Earth, using data obtained by Trenberth et al. [1].
The results will be presented for Mars in diagrammatic form, for direct comparison with the Trenberth
et al. analysis for the Earth. We compare and contrast typical clear atmospheric conditions with those
prevailing during major, planet-encircling dust
storms. The basic features are presented below for
hough, unlike on Earth, diurnal variations in
radiative forcing on Mars may also provide significant direct input to the tidal eddy field), ultimately
leading to conversion into zonal and eddy kinetic
energy. This can be presented schematically using
the Lorenz decomposition [2], and will be computed
for Mars using combinations of GCM simulations
and MACDA reanalyses. Significant issues include
the respective roles of baroclinic and barotropic instability, which are characterized by the magnitude
and sign of the CE and CK conversion rates in the
Lorenz energy budget.
As an illustration, Fig. 3 shows some results from
idealized Earth-like GCM simulations [8] at different
values of thermal Rossby number,  where
g H R
 2 2y  2 2y ,
L  a  0  a
y is the equator-pole (potential) temperature contrast, H is the pressure scale height,  the planetary
rotation rate, a the planetary radius, g the acceleration due to gravity, R the specific gas constant and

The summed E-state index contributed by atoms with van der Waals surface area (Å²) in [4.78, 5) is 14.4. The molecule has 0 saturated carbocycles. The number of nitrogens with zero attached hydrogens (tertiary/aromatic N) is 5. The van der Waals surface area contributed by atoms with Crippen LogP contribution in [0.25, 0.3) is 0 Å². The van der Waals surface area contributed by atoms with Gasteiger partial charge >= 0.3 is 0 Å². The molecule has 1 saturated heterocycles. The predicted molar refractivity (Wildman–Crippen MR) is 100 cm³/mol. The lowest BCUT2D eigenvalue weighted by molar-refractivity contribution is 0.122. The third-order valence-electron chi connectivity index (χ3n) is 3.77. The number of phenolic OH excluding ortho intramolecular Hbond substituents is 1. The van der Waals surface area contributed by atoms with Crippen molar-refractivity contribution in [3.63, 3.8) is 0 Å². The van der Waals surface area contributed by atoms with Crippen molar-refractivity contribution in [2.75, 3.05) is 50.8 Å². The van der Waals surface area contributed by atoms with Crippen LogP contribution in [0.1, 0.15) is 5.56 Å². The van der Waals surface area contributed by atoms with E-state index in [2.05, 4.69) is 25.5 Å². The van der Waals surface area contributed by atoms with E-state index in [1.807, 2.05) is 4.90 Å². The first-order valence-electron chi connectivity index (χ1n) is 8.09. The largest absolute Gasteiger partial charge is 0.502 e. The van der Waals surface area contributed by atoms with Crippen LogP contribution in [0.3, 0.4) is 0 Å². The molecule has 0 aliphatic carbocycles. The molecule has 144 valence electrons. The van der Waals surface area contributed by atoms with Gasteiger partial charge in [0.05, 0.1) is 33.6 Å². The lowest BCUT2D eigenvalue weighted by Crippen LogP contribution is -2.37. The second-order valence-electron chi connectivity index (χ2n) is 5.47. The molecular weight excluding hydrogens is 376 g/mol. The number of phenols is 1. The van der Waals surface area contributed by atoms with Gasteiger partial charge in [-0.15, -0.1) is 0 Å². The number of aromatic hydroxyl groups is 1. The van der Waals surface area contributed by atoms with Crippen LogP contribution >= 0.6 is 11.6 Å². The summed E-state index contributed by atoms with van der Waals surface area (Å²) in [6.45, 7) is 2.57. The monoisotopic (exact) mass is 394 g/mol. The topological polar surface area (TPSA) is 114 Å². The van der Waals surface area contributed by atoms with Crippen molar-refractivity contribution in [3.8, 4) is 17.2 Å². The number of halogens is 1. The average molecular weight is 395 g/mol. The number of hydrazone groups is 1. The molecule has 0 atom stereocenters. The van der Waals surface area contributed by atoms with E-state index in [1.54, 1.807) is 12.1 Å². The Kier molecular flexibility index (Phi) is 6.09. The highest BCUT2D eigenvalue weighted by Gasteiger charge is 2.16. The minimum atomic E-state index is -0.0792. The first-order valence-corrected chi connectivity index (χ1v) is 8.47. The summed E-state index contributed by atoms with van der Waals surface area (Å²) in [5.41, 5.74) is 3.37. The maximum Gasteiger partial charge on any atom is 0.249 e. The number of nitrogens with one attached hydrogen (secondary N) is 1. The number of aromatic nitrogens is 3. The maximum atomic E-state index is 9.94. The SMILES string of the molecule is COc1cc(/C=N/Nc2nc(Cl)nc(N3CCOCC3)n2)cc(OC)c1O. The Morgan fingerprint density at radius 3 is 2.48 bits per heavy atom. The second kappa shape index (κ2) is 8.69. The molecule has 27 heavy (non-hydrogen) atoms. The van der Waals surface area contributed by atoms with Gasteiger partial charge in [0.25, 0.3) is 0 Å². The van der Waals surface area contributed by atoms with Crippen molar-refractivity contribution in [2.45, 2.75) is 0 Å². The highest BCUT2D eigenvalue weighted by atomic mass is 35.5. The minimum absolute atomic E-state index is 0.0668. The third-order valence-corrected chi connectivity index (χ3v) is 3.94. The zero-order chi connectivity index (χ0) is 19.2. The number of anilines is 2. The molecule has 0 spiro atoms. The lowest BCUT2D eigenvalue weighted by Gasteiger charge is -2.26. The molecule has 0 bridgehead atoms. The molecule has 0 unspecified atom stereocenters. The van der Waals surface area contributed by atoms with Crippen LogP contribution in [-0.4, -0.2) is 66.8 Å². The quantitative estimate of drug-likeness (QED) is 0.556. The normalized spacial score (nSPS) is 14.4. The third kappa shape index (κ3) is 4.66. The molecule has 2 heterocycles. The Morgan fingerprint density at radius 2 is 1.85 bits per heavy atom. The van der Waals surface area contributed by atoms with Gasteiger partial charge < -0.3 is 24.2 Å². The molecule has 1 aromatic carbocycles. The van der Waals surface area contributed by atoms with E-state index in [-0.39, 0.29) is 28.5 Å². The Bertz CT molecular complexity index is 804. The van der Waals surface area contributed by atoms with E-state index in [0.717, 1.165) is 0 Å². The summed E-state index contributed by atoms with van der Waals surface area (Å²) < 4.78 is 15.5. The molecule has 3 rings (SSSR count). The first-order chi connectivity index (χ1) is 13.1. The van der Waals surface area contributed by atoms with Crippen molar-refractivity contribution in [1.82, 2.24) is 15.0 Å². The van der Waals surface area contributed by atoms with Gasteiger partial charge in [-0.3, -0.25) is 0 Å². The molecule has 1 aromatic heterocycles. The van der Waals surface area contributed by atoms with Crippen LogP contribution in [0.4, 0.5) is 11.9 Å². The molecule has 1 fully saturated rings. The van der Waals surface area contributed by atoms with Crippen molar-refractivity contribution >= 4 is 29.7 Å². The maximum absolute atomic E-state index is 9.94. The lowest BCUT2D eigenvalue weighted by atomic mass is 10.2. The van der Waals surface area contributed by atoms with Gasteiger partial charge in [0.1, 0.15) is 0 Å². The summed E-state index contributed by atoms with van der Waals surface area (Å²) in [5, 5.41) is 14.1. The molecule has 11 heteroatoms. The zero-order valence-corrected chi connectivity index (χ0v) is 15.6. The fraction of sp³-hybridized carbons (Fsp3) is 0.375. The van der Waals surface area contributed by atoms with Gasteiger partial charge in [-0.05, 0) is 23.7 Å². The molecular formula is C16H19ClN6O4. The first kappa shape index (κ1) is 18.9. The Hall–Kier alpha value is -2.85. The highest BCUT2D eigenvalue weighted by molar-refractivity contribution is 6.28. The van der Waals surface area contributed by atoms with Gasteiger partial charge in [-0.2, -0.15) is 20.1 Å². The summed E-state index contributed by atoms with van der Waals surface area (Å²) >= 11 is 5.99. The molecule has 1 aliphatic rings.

a reference potential temperature.
Figure 2: Schematic global radiative energy budgets
for Mars, using data from the Mars Climate Database [4] and computations from NEMESIS [7]. Upper frame shows exchanges prevailing under normal
(low dust optical depth;  = 0.3) conditions, while
the lower frame shows exchanges when the dust
optical depth is up to  = 5.
Major differences are seen between the low and high
dust cases. Under clear conditions, relatively little
solar irradiance is absorbed by the atmosphere but
most reaches the surface, which then re-radiates
around 80% of the emitted energy straight back to
space. Much less solar irradiance reaches the surface
during major dust storms, however, with around half
of the thermal radiation from the ground being absorbed and scattered by the atmospheric dust layer.
A number of uncertainties remain concerning several
aspects of the resulting energy budgets, and will be
discussed in the presentation.
4. Mechanical energy conversions
Radiative forcing primarily supplies energy to the
zonally-symmetric potential energy reservoir (alt-
Figure 3: Quasigeostrophic Lorenz energy budget
diagrams computed from simulations using a simplified Earth-like GCM [8] for (upper panel) 
and (lower panel) Conversion rates are in
W m-2 and energies in each reservoir are in units of
105 J m-2.
For Mars,  takes a value between around 0.14 and
0.35, depending on season and dust conditions,
compared with around  ~ 0.08 for Earth. Based on
simplified GCM simulations[8], Mars may lie in a
position in parameter space close to where CE (and
CZ) are expected to change sign (see Fig. 3 above)
in association with a transition between a
barotropically dominated atmosphere and one dominated by baroclinic processes. This has important
implications for how Mars sustains its winter midlatitude jet streams. Preliminary analyses from Mars
GCM simulations will be presented and discussed.
Finally, we plan also to derive kinetic energy spectra
for the Martian atmosphere from high resolution
Mars GCM simulations as the first steps in an analysis of global exchanges of energy between planetary,
synoptic and smaller scales of motion within the
Martian climate system.